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Andersonville’s New Modern Mexican Restaurant and Cocktail Bar Opens Tuesday

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Octavio will serve brunch every day

Lobster guacamole
Barry Brecheisen

Octavio, a new Mexican restaurant in Andersonville, opens on Tuesday from the owners of a group of popular Irish pubs with locations in Andersonville, Lakeview, and Old Town. The restaurant, which has replaced Acre, comes from the same group behind Lady Gregory’s and Wilde. The food is from a pair of Mexican chefs: Dudley Nieto and Daniel Muñoz. They’re taking a non-regional approach to Mexican food, drawing inspiration from all over the country. They’ll also serve brunch every day at 5310 N. Clark Street.

They’re joined by a third chef, Tobie Nidetz, a longtime collaborator with ownership and their Munster Restaurant Group label. Muñoz will oversee day-to-day operations and counts Nieto as a mentor. Nieto is a Chicago restaurant veteran behind Roja Gusano in Albany Park. Munoz worked at Barrio in River North. He acknowledged that it would be natural to question a Mexican restaurant owned by company that focuses on Irish pubs. Any questions melted away like queso fundido after Muñoz met co-owner Martin Cournane and seeing the company’s dedication to hospitality.

“I don’t think them being Irish has anything to do with their palates,” Muñoz said.

The restaurant is named after Octavio Paz, the Nobel Prize-winning poet from Mexico. Muñoz explained the need to be balance in a neighborhood like Andersonville. He wants to make food to satisfy locals while making a menu that will entice suburbanites and others to make the trip to Andersonville. A restaurant can be considered too ambitious for Andersonville. Cantina 1910 was a modern, multi-story restaurant that took years to finally open. However, there was a disconnect with the neighborhood and poor execution. The Mexican restaurant closed in less than a year. Its opening chef, Diana Dávila, has rebounded nicely in Logan Square, earning acclaim at Mi Tocaya Antojeria.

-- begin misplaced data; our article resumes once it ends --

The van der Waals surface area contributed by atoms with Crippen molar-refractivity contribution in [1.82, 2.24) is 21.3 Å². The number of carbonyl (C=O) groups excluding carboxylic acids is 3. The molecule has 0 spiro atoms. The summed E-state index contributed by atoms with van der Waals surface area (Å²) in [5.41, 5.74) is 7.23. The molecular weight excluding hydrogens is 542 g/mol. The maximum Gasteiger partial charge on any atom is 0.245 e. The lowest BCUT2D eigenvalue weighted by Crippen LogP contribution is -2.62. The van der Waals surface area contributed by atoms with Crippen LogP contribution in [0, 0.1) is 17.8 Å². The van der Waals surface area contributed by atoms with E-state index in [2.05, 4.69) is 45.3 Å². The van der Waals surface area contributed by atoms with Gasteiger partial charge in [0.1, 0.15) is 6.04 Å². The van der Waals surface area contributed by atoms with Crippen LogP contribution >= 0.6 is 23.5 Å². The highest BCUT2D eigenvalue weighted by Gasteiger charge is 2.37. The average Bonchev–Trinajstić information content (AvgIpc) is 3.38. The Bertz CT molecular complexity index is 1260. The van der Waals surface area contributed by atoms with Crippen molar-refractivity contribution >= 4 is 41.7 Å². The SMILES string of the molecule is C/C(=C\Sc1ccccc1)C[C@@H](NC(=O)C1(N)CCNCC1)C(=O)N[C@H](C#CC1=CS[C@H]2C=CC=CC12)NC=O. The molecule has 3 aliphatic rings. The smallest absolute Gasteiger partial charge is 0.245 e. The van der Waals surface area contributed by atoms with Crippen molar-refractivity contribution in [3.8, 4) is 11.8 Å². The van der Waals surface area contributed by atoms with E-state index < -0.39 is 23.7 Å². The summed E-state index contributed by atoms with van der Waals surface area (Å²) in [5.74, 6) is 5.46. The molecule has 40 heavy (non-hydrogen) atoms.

That doesn’t mean Octavio will hold back, it just means they’ll try to offer variety. On one hand they’ll serve a poblano-roasted chicken mole. The mole’s simmered for four hours with 15 ingredients. They’ll also make use of a wood-burning oven for flatbreads. There’s pork belly, chicken tinga, and mariscos. Muñoz is also psyched about their tacos with tortillas made in the kitchen.

Since the owners are familiar with bars, they’re determined to create a nightlife vibe. Taking a cue from Dávila, they’ve lured Matt Frederick, the GM at the Maplewood Lounge and the man responsible for Mi Tocaya’s opening drink list. Frederick, a consultant, has created boozy slushies, a smokey old fashioned, and a special draft margarita for the bar. They’ll also serve plenty of mezcals, sotol, and tequila.

Take a look at the photos of the food below and stay tuned for a peek at the interiors on Tuesday.

El Humo “Smoke” (El Buho Especial Mezcal, Lapsang Souchong tea, barrel-aged orange bitters, angostura bitters, agave nectar, sweetgrass smoke)
Draft Bacalar Margarita
Cochinita pibil (slow-roasted pork, refried black beans, pickled onions, charred habañero)
Camarones tacos
Rajas y papas tacos

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